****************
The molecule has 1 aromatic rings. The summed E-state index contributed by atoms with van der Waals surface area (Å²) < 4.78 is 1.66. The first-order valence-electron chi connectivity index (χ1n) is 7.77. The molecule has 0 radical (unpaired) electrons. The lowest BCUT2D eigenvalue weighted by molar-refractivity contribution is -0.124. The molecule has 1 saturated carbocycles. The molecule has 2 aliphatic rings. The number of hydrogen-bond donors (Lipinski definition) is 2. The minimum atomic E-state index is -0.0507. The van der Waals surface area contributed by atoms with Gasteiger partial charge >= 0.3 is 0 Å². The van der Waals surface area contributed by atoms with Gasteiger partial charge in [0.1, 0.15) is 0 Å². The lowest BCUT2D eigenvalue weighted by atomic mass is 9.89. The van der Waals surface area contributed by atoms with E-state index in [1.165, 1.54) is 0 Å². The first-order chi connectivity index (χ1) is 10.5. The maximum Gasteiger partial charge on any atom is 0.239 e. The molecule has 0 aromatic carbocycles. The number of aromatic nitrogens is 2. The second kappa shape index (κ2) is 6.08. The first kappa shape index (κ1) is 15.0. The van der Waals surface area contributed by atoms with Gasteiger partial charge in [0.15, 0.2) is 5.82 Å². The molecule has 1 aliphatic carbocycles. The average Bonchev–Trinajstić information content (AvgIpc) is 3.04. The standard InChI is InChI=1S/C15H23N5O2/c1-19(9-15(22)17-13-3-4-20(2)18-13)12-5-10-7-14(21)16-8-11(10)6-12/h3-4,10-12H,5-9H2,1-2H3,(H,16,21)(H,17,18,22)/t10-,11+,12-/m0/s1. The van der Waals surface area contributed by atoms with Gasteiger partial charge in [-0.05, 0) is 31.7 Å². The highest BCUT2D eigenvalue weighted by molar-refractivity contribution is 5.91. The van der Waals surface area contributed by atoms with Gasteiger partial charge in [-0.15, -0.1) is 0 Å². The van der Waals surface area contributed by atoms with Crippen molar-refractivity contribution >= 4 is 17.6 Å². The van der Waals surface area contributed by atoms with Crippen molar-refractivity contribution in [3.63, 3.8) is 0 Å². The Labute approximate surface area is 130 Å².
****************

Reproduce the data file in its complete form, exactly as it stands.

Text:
The molecule has 1 aromatic rings. The summed E-state index contributed by atoms with van der Waals surface area (Å²) < 4.78 is 1.66. The first-order valence-electron chi connectivity index (χ1n) is 7.77. The molecule has 0 radical (unpaired) electrons. The lowest BCUT2D eigenvalue weighted by molar-refractivity contribution is -0.124. The molecule has 1 saturated carbocycles. The molecule has 2 aliphatic rings. The number of hydrogen-bond donors (Lipinski definition) is 2. The minimum atomic E-state index is -0.0507. The van der Waals surface area contributed by atoms with Gasteiger partial charge >= 0.3 is 0 Å². The van der Waals surface area contributed by atoms with Gasteiger partial charge in [0.1, 0.15) is 0 Å². The lowest BCUT2D eigenvalue weighted by atomic mass is 9.89. The van der Waals surface area contributed by atoms with E-state index in [1.165, 1.54) is 0 Å². The first-order chi connectivity index (χ1) is 10.5. The maximum Gasteiger partial charge on any atom is 0.239 e. The molecule has 0 aromatic carbocycles. The number of aromatic nitrogens is 2. The second kappa shape index (κ2) is 6.08. The first kappa shape index (κ1) is 15.0. The van der Waals surface area contributed by atoms with Gasteiger partial charge in [0.15, 0.2) is 5.82 Å². The molecule has 1 aliphatic carbocycles. The average Bonchev–Trinajstić information content (AvgIpc) is 3.04. The standard InChI is InChI=1S/C15H23N5O2/c1-19(9-15(22)17-13-3-4-20(2)18-13)12-5-10-7-14(21)16-8-11(10)6-12/h3-4,10-12H,5-9H2,1-2H3,(H,16,21)(H,17,18,22)/t10-,11+,12-/m0/s1. The van der Waals surface area contributed by atoms with Gasteiger partial charge in [-0.05, 0) is 31.7 Å². The highest BCUT2D eigenvalue weighted by molar-refractivity contribution is 5.91. The van der Waals surface area contributed by atoms with Gasteiger partial charge in [-0.15, -0.1) is 0 Å². The van der Waals surface area contributed by atoms with Crippen molar-refractivity contribution >= 4 is 17.6 Å². The van der Waals surface area contributed by atoms with Crippen molar-refractivity contribution in [3.63, 3.8) is 0 Å². The Labute approximate surface area is 130 Å².